As my regular reader(s) know(s), although I don't believe in God or the Bible (I believe in the Bible in that I know it exists, I don't believe that it is literally true), I do go to church every Sunday. That is because I am a singer, and I get paid to lead the alto section of a church choir.
The church is one of those urban churches that is in danger of becoming obsolete - at one time, the neighborhood was upscale, and the wealthy white Protestants who lived nearby attended either this Congregational church or the older Congregational church down the block. But as the city changed, the white protestants moved out to the suburbs, and the number of people sitting in the pews on Sunday began to decrease.
Most of the big churches in Hartford have paid section leaders, and church members make up the rest of the choir. My church is different, primarily because of the choir conducter. She is a great conducter, and she picks great music, but her challenging and perfectionist personality has driven all but the musically trained members from the choir. So our entire soprano section (except for 1) is paid. I'm the only paid alto, our entire tenor section is paid, and we only have 1 paid bass. We are a choir of mostly non-believers, just there to earn a buck.
On Sunday mornings, we get there early, warm up, practice the hymns, and any anthems/offertorys we have for the day. When the service starts, some of the ringers pull out books or knitting (we sit in the back of the church in the loft, so we're not visible to anyone when we're sitting down). I occasionally write - Sio (who sings with us in the alto section) often does her homework. Until it's time to sing, we keep ourselves occupied.
But yesterday, I found myself listening to the words of the sermon. The current minister is officially retired, but he is acting as the Interim Minister until a permanent one can be found. (There were controversies surrounding the previous 3 ministers, but I keep my nose out of church business, so I can't fill you in on what the controversies were). He's a lovely man, very funny with the children (Monkey adores him), with a truly inspiring past (he worked with Martin Luther King, Jr., and was very involved with the Civil Rights movement).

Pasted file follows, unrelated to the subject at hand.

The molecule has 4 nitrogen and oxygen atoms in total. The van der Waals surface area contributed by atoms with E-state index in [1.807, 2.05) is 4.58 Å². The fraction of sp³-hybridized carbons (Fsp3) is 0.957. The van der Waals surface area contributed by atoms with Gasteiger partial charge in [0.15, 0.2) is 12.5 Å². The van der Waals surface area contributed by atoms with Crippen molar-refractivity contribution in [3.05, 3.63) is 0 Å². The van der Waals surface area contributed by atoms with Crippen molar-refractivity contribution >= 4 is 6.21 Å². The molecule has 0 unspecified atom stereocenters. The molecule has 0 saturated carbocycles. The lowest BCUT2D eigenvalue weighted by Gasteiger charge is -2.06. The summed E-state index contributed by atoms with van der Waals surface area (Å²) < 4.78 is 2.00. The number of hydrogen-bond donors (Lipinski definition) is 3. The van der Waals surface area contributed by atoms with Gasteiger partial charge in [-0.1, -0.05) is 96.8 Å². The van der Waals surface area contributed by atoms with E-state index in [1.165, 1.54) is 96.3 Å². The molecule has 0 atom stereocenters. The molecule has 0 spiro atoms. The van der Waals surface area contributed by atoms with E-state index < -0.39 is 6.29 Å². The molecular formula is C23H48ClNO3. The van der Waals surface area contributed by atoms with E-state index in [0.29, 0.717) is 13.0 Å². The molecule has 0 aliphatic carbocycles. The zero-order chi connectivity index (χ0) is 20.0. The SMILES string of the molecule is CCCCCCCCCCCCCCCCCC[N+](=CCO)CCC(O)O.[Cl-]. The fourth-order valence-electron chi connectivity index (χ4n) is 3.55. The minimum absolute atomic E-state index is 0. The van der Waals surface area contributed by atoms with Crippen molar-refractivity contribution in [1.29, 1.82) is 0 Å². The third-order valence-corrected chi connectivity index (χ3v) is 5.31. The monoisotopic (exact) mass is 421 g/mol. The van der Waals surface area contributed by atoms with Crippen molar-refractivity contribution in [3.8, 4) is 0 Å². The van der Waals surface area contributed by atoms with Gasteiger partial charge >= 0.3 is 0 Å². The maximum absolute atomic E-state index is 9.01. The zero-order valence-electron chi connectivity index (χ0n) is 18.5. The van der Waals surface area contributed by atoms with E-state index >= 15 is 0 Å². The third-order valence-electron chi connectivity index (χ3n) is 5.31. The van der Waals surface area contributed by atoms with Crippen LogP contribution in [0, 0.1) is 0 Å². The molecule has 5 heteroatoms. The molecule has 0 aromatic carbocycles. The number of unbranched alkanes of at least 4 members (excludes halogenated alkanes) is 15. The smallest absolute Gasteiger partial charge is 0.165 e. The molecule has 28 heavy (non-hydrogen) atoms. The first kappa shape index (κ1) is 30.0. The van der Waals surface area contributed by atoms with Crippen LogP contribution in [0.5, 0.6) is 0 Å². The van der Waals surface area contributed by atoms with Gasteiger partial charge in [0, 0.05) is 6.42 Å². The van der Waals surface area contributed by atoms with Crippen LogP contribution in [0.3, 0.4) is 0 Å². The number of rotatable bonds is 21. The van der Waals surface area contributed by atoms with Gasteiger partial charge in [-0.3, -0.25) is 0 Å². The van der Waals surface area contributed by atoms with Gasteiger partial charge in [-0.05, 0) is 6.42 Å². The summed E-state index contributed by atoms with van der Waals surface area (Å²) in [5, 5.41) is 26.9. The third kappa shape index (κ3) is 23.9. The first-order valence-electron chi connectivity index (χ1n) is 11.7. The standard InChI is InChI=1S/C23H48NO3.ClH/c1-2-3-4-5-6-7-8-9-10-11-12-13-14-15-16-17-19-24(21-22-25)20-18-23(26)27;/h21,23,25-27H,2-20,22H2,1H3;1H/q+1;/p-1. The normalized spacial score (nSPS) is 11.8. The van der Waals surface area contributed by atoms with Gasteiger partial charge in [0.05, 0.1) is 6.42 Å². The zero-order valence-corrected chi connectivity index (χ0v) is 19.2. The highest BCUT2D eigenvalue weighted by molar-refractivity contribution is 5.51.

I don't know if the Rev. knew about Huckster Sunday or not, but his sermon suggested he was well aware. He talked about how, since he retired, he's attended services at hundreds of churches, temples, and mosques. And he talked about the mega-churches - he said he was so impressed by the numbers of people in the seats, the multi-media presentations, the powerfully delivered sermons. But he started to notice the empty messages that were presented therein. He met preachers who bragged about preaching the Whole Bible as the literal word of God, but most of the sermons pulled one or two specific verses out and talked about nothing else, while ignoring the verses that the people in the pews (and indeed, the preachers themselves) were violating (including one about how women should not wear gold or pearls). He bemoaned the way these churches served fear as a main dish, while ignoring the message of love that Christ delivered.
After the service, I had to tell him how much I enjoyed his sermon. I told him how I felt Christianity has been hijacked by people who are using it for political gains. He told me that he writes a column in addition to his sermons, and he often dances around this issue, but he is wary of pressing it too hard, of using bold language, because he thinks it would make his flock a little defensive. And then he leaned close, and made a confession: "I'm a heretic, and I'm glad to know, after talking to you, that I'm not the only one."